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08.19.2003

Boring RSS Post

"I have long felt that any reviewer who expresses rage and loathing for a novel is preposterous. He or she is like a person who has put on a full suit of armor and attacked a Hot Fudge Sundae or a Banana Split." - Kurt Vonnegut, Jr. That quote sums up exactly how I feel about the fight now brewing over weblog syndication formats. There's a prime case of tilting at sundaes up today at the CNET site - a histrionic article entitled "Battle of the Blog" (via Anil). The article comes out swinging:

As commercial interests have increasingly dominated the Internet, Web logs have come to represent a bastion of individual expression and pure democracy for millions of bloggers.
This "millions of bloggers" business is really starting to get on my tits. I've been crawling the web for three months, updating from every source I can think of, and I've come up half million sites that you could reasonably call live weblogs. Thanks to LiveJournal's excellent stats page, I know they have at least 300,000 additional active weblogs that are still not in the census list. But that number will still fall short of even one million. I'm willing to believe that I wrote a really bad crawler, and that I have missed all kinds of blogs. Maybe Dave Sifry did, too. But seeing a claim like that, with no source attached to it, just makes me suspicious. How curious that this journalist interviewed a bunch of people, all of whom are really into weblogs, and then ended up with an unusually inflated high figure for the total blogging population. Such a total lack of critical thinking permeates the article:
Despite the apparent pettiness of developers' sniping, their arguments over digital minutia may carry enormous consequences, and corporate interests remain poised to capitalize on the conflicts if they are not resolved.
Who are these corporate interests? What management genius at IBM is going to try and chase a market of under a million users, and sell them a service most of them now get for free? "Forget these enormous corporate clients, boys, let's go get us some bloggers!". It reads like the perennial Slashdot joke:
  1. Get bloggers to argue over RSS
  2. ...
  3. Profit!
Any company that wants to make a serious foray into weblogs has two choices. Either they follow the AOL model, and grow the market by bringing in millions of new users, or they follow the TypePad model, and start small enough to be able to make a profit from the current market, growing as the market grows. If they take the AOL route, then they can introduce all the proprietary formats they want, regardless of what the established weblog community has standardized on. Why make interop easy for your users, if you want to keep them locked in? Look at AOL Instant Messenger, after all. Try to build interop with AIM, and AOL sues you. And for the little TypePads of this world, the incentive will be to support as many formats as possible. After all, you want people to be able to migrate over as easily as possible from the blogs they currently use. Again, no issue. These kinds of claims are just stupid. If a dispute over syndication formats becomes the fatal weakness that will allow a huge corporation to step in and take over blogging, I will eat my arm. What gets left out in all this FUD are the reasons bloggers should be delighted to see a new syndication format emerge:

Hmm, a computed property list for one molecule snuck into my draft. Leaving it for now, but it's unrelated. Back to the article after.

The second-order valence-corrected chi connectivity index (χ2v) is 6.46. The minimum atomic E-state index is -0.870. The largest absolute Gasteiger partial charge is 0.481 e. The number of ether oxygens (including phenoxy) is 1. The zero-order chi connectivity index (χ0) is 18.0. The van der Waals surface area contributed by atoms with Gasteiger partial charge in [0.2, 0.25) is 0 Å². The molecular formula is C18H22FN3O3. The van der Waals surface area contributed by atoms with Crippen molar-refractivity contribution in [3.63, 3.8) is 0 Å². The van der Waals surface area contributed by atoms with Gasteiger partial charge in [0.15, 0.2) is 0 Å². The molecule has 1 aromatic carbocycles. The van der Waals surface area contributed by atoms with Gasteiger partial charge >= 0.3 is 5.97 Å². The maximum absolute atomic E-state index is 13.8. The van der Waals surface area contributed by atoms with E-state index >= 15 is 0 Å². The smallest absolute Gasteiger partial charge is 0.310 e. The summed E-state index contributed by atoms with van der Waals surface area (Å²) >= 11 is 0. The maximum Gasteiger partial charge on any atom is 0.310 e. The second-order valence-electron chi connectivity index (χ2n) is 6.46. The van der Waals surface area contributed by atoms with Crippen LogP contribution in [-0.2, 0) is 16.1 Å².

• Language support: The format under development includes a required language attribute on content. This is a huge blessing for every one of the hundreds (I'm sorry, "millions!") of bloggers who write in multiple languages. Hell, it's a blessing for everyone, because it means better search engines.
  • Clear technical definitions: Without going into excruciating detail, there are ambiguities in RSS that make it hard for programmers to work with the format. Proposals to clear up these ambiguities tend to mysteriously veer off into factionalism. A new format will give programmers clear definitions to work from, which in turn means aggregators and other tools will Just Work.
  • More Power: That means support for photoblogs. It means support for people who post video and audio files, along with regular text. It means being able to syndicate comments along with the main body of your weblog post. The ability to move your blog to a different blogging with minimal hassle. The ability to update your weblog remotely and securely, using the same tools that you use to read syndicated feeds. One giant step towards a microcontent client.
There's no death struggle here. There's no reason to get worked up. RSS and the new format are going to coexist, just like RSS has already been coexisting with the nine zillion other variants of itself. Once you provide a syndicated feed in one format, why not provide it in other formats? And if you can't, why not use one of the compatibility toolkits people are working on right now? There's no reason you can't. The whole debate is a red herring. The effort to build a new syndication format has been unprecedentedly open, fair, and egalitarian. Sam Ruby's Wiki is full of contributions from people who have no history with RSS, who don't care about weblog office politics, who just want to roll up their sleeves and build something cool.

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